(Bloomberg) -- Sales of new US homes rose for a third month in December, wrapping up an otherwise disappointing year in which soaring borrowing costs stifled demand and weighed on the economy.

Purchases of new single-family homes increased 2.3% to an annualized 616,000 pace after a downward revision to the prior month, government data showed Thursday. The median estimate in a Bloomberg survey of economists called for a 612,000 rate.

Some 644,000 houses were bought in 2022, the smallest annual total in four years, as aggressive monetary policy tightening by the Federal Reserve pushed mortgage rates up sharply. Combined with prices that were slow to decline, home-buying conditions late last year were the worst in a generation.

Still, the residential real estate market is starting to stabilize. Mortgage rates continue to retreat and are back below 6% while prices are cooling. Builder sentiment rose this month for the first time since 2021. D.R. Horton Inc., one of the largest US builders, reported quarterly results this week that beat expectations while expressing optimism about future demand.

The government’s report showed sales climbed in two of four regions, led by a more than 35% jump in the Midwest. Sales dropped in the Northeast and West.

The report, produced by the Census Bureau and the Department of Housing and Urban Development, showed the median sales price of a new home rose 7.8% from a year earlier to $442,100.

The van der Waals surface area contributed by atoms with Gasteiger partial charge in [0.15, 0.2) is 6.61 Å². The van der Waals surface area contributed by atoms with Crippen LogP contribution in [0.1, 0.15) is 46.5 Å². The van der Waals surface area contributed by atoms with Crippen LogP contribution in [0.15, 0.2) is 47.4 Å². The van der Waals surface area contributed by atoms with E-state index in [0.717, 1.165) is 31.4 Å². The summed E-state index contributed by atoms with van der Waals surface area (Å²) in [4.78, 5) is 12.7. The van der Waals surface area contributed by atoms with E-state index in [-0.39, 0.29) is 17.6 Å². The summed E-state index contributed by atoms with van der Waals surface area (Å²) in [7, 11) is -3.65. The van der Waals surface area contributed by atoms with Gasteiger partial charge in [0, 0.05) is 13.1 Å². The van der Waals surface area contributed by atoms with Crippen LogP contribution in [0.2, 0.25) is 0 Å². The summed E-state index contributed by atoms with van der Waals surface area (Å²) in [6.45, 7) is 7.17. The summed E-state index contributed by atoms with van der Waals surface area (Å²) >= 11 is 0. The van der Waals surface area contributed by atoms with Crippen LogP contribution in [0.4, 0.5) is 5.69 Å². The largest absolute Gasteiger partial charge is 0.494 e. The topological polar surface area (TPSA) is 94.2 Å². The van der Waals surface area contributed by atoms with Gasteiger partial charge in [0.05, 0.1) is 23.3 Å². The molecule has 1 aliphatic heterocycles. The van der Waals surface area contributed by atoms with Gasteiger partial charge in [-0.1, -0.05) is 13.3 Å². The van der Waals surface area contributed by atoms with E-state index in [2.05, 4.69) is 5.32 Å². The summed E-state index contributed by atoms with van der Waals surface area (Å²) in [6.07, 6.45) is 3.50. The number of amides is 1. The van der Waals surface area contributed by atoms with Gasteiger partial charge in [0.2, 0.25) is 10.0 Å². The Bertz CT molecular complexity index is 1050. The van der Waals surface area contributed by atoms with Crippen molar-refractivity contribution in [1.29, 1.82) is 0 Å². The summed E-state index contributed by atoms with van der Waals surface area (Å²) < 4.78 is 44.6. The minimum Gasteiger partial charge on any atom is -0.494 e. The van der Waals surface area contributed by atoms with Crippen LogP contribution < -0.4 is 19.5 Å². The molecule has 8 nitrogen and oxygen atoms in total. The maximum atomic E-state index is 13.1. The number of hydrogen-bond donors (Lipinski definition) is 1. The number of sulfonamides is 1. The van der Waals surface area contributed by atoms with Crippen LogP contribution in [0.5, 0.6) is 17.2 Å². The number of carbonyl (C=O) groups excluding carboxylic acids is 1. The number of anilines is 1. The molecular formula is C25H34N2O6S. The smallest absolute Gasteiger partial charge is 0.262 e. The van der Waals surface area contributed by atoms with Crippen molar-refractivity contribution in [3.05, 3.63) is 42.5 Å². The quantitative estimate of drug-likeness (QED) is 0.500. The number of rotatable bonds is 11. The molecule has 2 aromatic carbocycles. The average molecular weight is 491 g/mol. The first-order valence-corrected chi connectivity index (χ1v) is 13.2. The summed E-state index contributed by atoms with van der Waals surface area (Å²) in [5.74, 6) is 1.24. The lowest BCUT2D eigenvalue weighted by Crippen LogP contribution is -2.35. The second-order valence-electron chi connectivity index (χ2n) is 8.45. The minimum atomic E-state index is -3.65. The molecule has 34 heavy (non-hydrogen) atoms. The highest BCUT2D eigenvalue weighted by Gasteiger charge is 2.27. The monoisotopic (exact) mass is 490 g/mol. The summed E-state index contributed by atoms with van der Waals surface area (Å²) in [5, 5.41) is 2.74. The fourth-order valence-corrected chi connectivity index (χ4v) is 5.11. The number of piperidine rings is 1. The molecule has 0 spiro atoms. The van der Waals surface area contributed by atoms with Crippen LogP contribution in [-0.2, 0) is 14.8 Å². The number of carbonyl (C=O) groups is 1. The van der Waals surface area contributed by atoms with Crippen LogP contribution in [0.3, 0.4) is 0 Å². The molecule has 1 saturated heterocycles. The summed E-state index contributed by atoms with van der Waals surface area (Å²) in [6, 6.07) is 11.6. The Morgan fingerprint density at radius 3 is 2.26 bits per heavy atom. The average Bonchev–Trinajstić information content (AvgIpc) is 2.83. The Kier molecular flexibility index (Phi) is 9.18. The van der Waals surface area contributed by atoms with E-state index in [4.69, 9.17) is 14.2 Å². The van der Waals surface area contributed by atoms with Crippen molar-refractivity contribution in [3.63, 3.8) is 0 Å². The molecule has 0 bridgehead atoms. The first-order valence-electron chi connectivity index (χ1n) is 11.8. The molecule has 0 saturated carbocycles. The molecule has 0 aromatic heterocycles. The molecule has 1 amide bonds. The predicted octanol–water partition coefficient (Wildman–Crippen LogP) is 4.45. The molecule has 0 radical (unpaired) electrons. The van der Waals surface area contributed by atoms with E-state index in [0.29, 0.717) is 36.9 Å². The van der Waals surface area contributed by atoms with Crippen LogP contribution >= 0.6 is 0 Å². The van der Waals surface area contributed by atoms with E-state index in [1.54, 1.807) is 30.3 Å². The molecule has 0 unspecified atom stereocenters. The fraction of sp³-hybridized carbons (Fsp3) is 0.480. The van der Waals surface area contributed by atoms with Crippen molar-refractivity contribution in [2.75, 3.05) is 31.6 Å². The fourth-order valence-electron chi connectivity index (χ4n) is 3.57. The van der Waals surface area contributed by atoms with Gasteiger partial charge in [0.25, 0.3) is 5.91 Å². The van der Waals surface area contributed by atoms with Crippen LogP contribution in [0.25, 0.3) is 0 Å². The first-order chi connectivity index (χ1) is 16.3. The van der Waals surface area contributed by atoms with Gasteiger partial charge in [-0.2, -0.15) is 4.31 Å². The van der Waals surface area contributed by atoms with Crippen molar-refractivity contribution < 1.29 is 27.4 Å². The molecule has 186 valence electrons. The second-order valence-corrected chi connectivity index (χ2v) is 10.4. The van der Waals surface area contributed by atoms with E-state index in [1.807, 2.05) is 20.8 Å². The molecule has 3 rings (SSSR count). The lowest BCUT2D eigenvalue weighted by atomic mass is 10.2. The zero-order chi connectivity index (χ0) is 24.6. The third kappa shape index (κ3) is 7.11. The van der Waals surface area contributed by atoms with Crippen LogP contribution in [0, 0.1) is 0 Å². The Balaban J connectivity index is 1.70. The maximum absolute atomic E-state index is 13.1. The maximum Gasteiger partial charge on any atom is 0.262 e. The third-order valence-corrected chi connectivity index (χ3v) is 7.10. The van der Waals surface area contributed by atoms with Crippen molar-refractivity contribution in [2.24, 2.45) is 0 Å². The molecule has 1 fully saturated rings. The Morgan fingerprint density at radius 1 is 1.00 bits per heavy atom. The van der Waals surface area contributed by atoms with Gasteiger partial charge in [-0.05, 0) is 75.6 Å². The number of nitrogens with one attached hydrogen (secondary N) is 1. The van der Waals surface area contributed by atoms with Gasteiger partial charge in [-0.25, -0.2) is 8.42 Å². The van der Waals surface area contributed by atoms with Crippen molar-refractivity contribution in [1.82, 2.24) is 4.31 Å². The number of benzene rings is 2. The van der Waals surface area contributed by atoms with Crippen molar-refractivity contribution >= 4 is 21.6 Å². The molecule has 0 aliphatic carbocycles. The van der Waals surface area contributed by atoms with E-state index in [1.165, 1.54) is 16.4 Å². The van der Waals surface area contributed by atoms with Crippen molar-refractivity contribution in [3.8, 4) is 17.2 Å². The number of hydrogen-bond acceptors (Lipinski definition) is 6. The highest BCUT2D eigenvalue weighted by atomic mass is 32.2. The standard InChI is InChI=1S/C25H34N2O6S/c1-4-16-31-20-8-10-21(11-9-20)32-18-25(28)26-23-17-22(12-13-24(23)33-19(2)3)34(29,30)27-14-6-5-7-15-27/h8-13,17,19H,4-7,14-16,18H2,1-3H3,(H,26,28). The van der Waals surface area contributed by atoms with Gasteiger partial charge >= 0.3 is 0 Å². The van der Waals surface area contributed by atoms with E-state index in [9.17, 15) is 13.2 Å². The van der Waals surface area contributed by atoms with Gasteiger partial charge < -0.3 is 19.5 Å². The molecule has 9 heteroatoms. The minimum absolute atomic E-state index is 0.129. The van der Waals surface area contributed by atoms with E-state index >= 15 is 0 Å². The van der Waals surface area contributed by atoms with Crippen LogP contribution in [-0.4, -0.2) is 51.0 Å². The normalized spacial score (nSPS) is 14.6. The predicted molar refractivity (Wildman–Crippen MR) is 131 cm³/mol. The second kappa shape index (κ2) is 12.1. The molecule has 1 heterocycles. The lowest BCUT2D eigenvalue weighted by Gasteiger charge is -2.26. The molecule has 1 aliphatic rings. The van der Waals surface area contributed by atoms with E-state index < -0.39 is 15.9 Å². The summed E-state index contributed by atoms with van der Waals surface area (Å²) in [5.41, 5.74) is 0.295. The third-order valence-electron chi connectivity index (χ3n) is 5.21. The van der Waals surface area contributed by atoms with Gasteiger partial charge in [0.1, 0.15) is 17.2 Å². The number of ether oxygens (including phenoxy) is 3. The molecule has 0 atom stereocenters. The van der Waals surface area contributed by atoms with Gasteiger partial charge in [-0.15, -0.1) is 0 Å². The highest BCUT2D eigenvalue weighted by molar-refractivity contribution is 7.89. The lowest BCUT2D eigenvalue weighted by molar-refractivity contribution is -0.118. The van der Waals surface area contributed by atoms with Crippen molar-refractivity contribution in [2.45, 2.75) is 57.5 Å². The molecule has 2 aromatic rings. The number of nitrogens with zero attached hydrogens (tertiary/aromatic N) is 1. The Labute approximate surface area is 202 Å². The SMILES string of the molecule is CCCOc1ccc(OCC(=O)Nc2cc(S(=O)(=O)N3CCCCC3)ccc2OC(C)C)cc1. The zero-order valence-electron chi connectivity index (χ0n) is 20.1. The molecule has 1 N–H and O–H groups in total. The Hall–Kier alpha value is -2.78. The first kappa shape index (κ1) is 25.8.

Housing Inventory

There were 461,000 new homes for sale as of the end of last month, though the majority remain under construction or not yet started. The number of homes sold in December and awaiting the start of construction — a measure of backlogs — increased to the highest since March.

The number of completed homes that were sold in December declined.

The weakening in housing last year weighed on the economy. The government’s initial estimate of fourth-quarter gross domestic product showed residential investment subtracted 1.29 percentage points from growth. 

New-home purchases account for about 10% of the market and are calculated when contracts are signed. They are considered a timelier barometer than purchases of previously-owned homes, which are calculated when contracts close. 

Still, the new-homes data are volatile. The report showed 90% of confidence the change in sales ranged from a 16.2% decline to a 20.8% increase.

--With assistance from Jordan Yadoo.

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